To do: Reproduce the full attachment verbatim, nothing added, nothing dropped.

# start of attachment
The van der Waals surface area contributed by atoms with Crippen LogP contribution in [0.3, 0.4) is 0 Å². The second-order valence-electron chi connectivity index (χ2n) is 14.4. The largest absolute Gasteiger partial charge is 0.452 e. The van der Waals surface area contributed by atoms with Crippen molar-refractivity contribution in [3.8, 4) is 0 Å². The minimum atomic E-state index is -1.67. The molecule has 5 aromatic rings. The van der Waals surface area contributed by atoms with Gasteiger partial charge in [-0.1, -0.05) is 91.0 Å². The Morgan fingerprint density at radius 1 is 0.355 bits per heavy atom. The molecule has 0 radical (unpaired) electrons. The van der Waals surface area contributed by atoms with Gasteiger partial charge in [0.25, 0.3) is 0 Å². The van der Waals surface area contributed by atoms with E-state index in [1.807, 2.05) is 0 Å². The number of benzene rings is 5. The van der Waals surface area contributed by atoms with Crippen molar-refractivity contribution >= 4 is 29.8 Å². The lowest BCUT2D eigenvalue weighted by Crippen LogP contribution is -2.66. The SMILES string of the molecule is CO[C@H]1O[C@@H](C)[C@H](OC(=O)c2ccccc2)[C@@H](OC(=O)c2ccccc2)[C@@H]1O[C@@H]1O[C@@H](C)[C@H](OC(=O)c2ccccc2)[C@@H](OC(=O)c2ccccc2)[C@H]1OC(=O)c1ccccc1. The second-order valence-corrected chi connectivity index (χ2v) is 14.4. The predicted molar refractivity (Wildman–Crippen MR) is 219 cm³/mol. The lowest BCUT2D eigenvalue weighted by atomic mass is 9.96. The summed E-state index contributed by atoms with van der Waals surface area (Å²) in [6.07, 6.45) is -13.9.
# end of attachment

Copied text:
The van der Waals surface area contributed by atoms with Crippen LogP contribution in [0.3, 0.4) is 0 Å². The second-order valence-electron chi connectivity index (χ2n) is 14.4. The largest absolute Gasteiger partial charge is 0.452 e. The van der Waals surface area contributed by atoms with Crippen molar-refractivity contribution in [3.8, 4) is 0 Å². The minimum atomic E-state index is -1.67. The molecule has 5 aromatic rings. The van der Waals surface area contributed by atoms with Gasteiger partial charge in [-0.1, -0.05) is 91.0 Å². The Morgan fingerprint density at radius 1 is 0.355 bits per heavy atom. The molecule has 0 radical (unpaired) electrons. The van der Waals surface area contributed by atoms with Gasteiger partial charge in [0.25, 0.3) is 0 Å². The van der Waals surface area contributed by atoms with E-state index in [1.807, 2.05) is 0 Å². The number of benzene rings is 5. The van der Waals surface area contributed by atoms with Crippen molar-refractivity contribution >= 4 is 29.8 Å². The lowest BCUT2D eigenvalue weighted by Crippen LogP contribution is -2.66. The SMILES string of the molecule is CO[C@H]1O[C@@H](C)[C@H](OC(=O)c2ccccc2)[C@@H](OC(=O)c2ccccc2)[C@@H]1O[C@@H]1O[C@@H](C)[C@H](OC(=O)c2ccccc2)[C@@H](OC(=O)c2ccccc2)[C@H]1OC(=O)c1ccccc1. The second-order valence-corrected chi connectivity index (χ2v) is 14.4. The predicted molar refractivity (Wildman–Crippen MR) is 219 cm³/mol. The lowest BCUT2D eigenvalue weighted by atomic mass is 9.96. The summed E-state index contributed by atoms with van der Waals surface area (Å²) in [6.07, 6.45) is -13.9.